IGFBP-2 immunoreactivity was observed in the granulosa cells of follicles in all size ranges (Fig. 5). Follicles in the smallest size range (165–215 μm) were found not to have a significant difference in the percentage of follicles expressing IGFBP-2 in their granulosa cells. However, a significant decrease in IGFBP-2 expression was found in medium follicles cultured in 1 μg/ml IGF-I compared with the level of expression seen in the day-0 follicles (P < 0.05). Furthermore, in the largest size range (281–380 μm), there was a significant decrease in the number of follicles expressing IGFBP-2 in the control and 10 ng/ml IGF-I treatment groups compared with that seen in the day-0 experimental group (P < 0.05). Follicles cultured with 1 μg/ml IGF-I were found to maintain the level of expression seen in the day-0 follicles, and therefore had a significantly higher percentage of follicles expressing IGFBP-2 than those seen in the control and 10 ng/ml IGF-I treatment groups (P < 0.05) (Fig. 6).

Effect of IGF-I on the percentage of follicles expressing IGFBP-2 (protein) in their oocytes

IGFBP-2 immunoreactivity was observed in the oocytes of follicles in all size ranges (Fig. 5). No significant difference was found between treatment groups in the percentage of follicles expressing IGFBP-2 in their oocytes in follicle groups with a small and medium-size range (165–215 and 216–280 μm). However, a significant decrease in IGFBP-2 expression was found in the largest size range (281–380 μm) of follicles cultured in the control or 10 ng/ml IGF-I treatment groups (P < 0.01) (Fig. 7).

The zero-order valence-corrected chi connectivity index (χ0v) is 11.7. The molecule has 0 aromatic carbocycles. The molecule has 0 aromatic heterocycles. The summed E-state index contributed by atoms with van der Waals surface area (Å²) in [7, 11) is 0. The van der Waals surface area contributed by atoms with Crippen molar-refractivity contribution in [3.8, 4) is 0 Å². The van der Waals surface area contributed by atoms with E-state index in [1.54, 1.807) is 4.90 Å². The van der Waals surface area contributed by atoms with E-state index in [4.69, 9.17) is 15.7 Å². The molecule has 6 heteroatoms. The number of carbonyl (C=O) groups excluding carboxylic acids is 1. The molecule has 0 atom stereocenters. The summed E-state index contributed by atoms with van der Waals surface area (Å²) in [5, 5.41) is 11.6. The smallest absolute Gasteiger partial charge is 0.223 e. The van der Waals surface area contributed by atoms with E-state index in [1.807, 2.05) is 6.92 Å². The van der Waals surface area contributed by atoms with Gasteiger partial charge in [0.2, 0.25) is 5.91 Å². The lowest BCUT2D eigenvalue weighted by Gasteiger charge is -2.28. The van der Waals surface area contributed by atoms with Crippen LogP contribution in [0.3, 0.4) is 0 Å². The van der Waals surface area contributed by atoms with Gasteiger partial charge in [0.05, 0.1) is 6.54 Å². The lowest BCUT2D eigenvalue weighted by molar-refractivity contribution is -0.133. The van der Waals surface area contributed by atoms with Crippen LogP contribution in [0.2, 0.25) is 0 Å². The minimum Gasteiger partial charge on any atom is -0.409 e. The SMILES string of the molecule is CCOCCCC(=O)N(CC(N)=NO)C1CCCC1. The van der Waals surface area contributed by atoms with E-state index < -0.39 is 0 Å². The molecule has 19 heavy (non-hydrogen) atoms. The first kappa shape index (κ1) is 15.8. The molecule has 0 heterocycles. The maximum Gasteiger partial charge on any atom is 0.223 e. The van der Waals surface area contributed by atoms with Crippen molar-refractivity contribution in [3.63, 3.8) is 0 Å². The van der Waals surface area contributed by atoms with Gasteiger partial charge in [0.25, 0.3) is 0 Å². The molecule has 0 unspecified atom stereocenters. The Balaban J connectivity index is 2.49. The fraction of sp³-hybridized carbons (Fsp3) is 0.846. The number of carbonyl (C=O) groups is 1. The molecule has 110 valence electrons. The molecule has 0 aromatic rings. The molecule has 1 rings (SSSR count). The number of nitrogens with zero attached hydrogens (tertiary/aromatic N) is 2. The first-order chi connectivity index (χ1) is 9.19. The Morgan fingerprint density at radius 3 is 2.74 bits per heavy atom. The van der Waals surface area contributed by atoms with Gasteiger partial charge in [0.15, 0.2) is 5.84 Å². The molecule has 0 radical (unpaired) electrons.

Discussion

Previous work has outlined the involvement of IGFBP-2 in the regulation of IGF-I bioavailability (Perks & Wathes 1996, Armstrong et al. 1998, 2002, Yuan et al. 1998, Monget et al. 2002). It has been hypothesised that IGFBP-2 present in early stages of follicle growth will bind any IGF arriving from the circulation or adjacent antral follicles and regulate its access to the type 1 IGF receptors found in the oocytes and granulosa cells (Armstrong et al. 2002). This study has confirmed that IGFBP-2 (mRNA and protein) is expressed in the oocytes and granulosa cells of early antral follicles. The novel use of varying concentrations of IGF-I as a way to bypass the IGFBPs has highlighted a key role for IGF-I at this stage of follicular development in both granulosa cell differentiation and proliferation. In addition, the level of IGF-I available to a follicle can have a direct affect on the level of expression of IGFBP-2, and hence the availability of IGF-I. Furthermore, these regulatory effects appear to be dependent on the stage of follicle development.